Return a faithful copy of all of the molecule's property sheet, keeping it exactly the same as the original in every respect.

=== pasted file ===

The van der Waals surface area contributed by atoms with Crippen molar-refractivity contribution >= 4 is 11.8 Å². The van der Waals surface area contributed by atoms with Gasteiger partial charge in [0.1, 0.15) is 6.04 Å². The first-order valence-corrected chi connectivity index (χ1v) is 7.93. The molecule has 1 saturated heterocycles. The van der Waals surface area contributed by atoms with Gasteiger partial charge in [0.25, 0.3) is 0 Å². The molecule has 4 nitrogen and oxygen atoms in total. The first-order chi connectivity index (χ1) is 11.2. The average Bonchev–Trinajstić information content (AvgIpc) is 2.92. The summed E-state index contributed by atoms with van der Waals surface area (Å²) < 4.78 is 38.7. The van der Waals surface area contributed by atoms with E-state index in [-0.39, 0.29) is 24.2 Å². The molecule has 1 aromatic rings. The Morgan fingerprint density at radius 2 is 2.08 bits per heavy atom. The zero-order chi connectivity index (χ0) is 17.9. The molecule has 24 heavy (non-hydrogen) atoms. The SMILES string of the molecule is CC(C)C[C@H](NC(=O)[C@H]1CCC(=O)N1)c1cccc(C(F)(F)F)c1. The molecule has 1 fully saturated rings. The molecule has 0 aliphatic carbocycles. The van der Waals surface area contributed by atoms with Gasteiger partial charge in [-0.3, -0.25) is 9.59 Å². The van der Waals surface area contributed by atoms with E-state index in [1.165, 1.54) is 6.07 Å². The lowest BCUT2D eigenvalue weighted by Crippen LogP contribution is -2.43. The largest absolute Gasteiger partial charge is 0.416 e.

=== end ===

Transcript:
The van der Waals surface area contributed by atoms with Crippen molar-refractivity contribution >= 4 is 11.8 Å². The van der Waals surface area contributed by atoms with Gasteiger partial charge in [0.1, 0.15) is 6.04 Å². The first-order valence-corrected chi connectivity index (χ1v) is 7.93. The molecule has 1 saturated heterocycles. The van der Waals surface area contributed by atoms with Gasteiger partial charge in [0.25, 0.3) is 0 Å². The molecule has 4 nitrogen and oxygen atoms in total. The first-order chi connectivity index (χ1) is 11.2. The average Bonchev–Trinajstić information content (AvgIpc) is 2.92. The summed E-state index contributed by atoms with van der Waals surface area (Å²) < 4.78 is 38.7. The van der Waals surface area contributed by atoms with E-state index in [-0.39, 0.29) is 24.2 Å². The molecule has 1 aromatic rings. The Morgan fingerprint density at radius 2 is 2.08 bits per heavy atom. The zero-order chi connectivity index (χ0) is 17.9. The molecule has 24 heavy (non-hydrogen) atoms. The SMILES string of the molecule is CC(C)C[C@H](NC(=O)[C@H]1CCC(=O)N1)c1cccc(C(F)(F)F)c1. The molecule has 1 fully saturated rings. The molecule has 0 aliphatic carbocycles. The van der Waals surface area contributed by atoms with Gasteiger partial charge in [-0.3, -0.25) is 9.59 Å². The van der Waals surface area contributed by atoms with E-state index in [1.165, 1.54) is 6.07 Å². The lowest BCUT2D eigenvalue weighted by Crippen LogP contribution is -2.43. The largest absolute Gasteiger partial charge is 0.416 e.